Maceo Bruce Sheffield

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Maceo Bruce Sheffield
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Born(1897-09-08)September 8, 1897
Texas, USA
DiedAugust 20, 1959(1959-08-20) (aged 61)
Los Angeles County, California, USA
CitizenshipUnited States of America
  • Police detective
  • Actor

Maceo Bruce Sheffield (September 8, 1897 - August 20,.1959)[1] was a police detective and an actor in American films. He worked in Los Angeles as a policeman[2] before acting and assisting in the production of films with African American casts. He was also a stuntman and pilot.[3] He portrayed a swindler in Lucky Ghost as Dr. Brutus Blake in the sequel to Mr. Washington Goes to Town.

He was notorious for his work as a poloce officer with the Black press describing him as someone who beat people up and he and his partner producing a large number of arrests of African Americans. Protests in 1927 resulted from his shooting in the head of a suspect.[4] He later owned a cafe and club.[5][6]

He was critical of the opportinities for African Americans in the film industry and referred to the exploited actors as "stooges". He was involved with the production company behind Harlem on the Prairie, a groundbreaking Western themed musical film featuring Black actors. [7][8]

He is credited with insliring Count Basie's song "Every Tub".[9]

In the 1950s, he photographed the presentation of a scroll honoring Frederick Madison Roberts.[10]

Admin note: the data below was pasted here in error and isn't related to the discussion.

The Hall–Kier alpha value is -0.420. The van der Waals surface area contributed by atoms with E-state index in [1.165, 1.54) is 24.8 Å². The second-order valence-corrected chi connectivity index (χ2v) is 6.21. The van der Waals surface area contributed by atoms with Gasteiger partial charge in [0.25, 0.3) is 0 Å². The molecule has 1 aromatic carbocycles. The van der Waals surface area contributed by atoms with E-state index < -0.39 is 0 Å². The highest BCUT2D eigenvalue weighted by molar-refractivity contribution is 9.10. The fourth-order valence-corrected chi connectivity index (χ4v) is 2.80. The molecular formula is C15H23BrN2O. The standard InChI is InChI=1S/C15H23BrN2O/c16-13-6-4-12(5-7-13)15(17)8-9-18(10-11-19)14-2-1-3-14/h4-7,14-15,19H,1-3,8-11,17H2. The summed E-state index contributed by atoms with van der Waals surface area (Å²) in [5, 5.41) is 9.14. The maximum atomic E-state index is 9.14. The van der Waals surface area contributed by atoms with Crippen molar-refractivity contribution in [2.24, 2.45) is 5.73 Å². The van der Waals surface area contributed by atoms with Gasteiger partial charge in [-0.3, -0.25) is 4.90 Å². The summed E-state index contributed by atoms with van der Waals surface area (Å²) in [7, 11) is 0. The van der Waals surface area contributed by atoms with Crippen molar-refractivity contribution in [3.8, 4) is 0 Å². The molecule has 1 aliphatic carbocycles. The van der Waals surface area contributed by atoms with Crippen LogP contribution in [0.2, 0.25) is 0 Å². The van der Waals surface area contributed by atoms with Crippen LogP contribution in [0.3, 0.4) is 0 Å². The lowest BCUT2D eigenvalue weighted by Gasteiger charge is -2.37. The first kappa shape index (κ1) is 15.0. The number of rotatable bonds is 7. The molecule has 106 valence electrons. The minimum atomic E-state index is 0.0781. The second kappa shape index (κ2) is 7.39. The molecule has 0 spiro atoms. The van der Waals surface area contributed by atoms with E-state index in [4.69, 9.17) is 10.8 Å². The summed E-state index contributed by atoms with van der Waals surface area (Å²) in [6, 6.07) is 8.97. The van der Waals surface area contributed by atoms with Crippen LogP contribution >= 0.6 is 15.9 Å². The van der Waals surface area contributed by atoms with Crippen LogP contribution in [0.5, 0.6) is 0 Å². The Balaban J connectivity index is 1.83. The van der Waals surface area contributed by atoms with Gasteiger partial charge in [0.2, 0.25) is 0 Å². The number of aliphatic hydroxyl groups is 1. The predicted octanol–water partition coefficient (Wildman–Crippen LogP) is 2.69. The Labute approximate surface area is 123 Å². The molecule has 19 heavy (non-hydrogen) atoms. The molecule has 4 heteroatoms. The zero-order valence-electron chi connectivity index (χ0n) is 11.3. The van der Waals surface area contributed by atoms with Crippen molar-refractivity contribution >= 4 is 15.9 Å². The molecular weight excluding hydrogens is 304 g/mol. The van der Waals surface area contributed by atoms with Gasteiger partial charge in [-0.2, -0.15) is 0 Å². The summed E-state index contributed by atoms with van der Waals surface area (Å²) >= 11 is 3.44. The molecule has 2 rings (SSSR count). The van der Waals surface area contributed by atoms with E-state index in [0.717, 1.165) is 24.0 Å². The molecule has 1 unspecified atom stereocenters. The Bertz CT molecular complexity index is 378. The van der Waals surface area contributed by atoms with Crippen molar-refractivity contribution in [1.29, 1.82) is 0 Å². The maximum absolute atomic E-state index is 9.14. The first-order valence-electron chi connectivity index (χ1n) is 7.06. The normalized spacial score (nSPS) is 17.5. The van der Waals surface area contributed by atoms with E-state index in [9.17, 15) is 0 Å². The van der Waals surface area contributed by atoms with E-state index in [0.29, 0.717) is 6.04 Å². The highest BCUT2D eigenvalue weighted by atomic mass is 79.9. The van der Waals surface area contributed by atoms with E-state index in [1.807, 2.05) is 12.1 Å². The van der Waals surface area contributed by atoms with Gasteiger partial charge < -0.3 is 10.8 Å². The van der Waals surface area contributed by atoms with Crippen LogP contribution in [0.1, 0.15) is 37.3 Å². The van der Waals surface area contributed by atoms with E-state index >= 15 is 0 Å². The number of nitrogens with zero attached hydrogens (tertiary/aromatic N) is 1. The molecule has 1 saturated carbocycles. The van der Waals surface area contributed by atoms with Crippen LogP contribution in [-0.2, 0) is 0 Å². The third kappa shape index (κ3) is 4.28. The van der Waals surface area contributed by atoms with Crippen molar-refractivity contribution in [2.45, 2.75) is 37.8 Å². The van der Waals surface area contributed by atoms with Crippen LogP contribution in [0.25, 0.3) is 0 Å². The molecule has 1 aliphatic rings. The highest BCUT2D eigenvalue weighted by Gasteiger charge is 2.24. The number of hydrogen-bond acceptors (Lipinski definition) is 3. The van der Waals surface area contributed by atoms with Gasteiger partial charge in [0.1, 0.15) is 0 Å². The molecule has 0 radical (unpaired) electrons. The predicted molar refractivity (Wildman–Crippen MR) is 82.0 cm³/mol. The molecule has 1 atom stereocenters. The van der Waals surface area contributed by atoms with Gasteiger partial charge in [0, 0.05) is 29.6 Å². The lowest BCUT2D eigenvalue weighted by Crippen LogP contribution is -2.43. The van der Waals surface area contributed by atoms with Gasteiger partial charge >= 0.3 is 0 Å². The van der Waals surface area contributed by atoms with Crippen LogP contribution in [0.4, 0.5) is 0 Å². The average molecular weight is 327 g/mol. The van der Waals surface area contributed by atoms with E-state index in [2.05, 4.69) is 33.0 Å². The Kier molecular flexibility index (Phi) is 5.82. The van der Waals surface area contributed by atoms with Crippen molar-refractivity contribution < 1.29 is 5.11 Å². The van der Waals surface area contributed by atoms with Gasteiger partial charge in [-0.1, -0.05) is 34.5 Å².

• The Adventures of Tarzan (1921) as Waziri Chief[11]
  • Harlem on the Prairie (1937) as Wolf Cain
  • Up Jumped the Devil (1941) as Bad News Johnson
  • Mr. Washington Goes to Town (1942)[12] as Brutus Blake
  • Lucky Ghost (1942) as Dr. Brutus Blake
  • Professor Creeps (1942) as Shylock the Landlord
  • Look Out Sister (1946)[13]

In the media



  2. Robinson, Cedric J. (September 1, 2012). "Forgeries of Memory and Meaning: Blacks and the Regimes of Race in American Theater and Film before World War II". UNC Press Books – via Google Books.
  4. Hernández, Kelly Lytle (February 15, 2017). "City of Inmates: Conquest, Rebellion, and the Rise of Human Caging in Los Angeles, 1771–1965". UNC Press Books – via Google Books.
  5. Govenar, Alan (December 10, 2008). "Untold Glory: African Americans in Pursuit of Freedom, Opportunity, and Achievement". Crown – via Google Books.
  7. Sampson, Henry T. (October 30, 2013). "Blacks in Blackface: A Sourcebook on Early Black Musical Shows". Scarecrow Press – via Google Books.
  11. Lemmo, David (January 26, 2017). "Tarzan, Jungle King of Popular Culture". McFarland – via Google Books.
  12. "The Film Daily Year Book of Motion Pictures". Film and Television Daily. October 12, 1941 – via Google Books.

External links

This article "Maceo Bruce Sheffield" is from Wikipedia. The list of its authors can be seen in its historical. Articles taken from Draft Namespace on Wikipedia could be accessed on Wikipedia's Draft Namespace.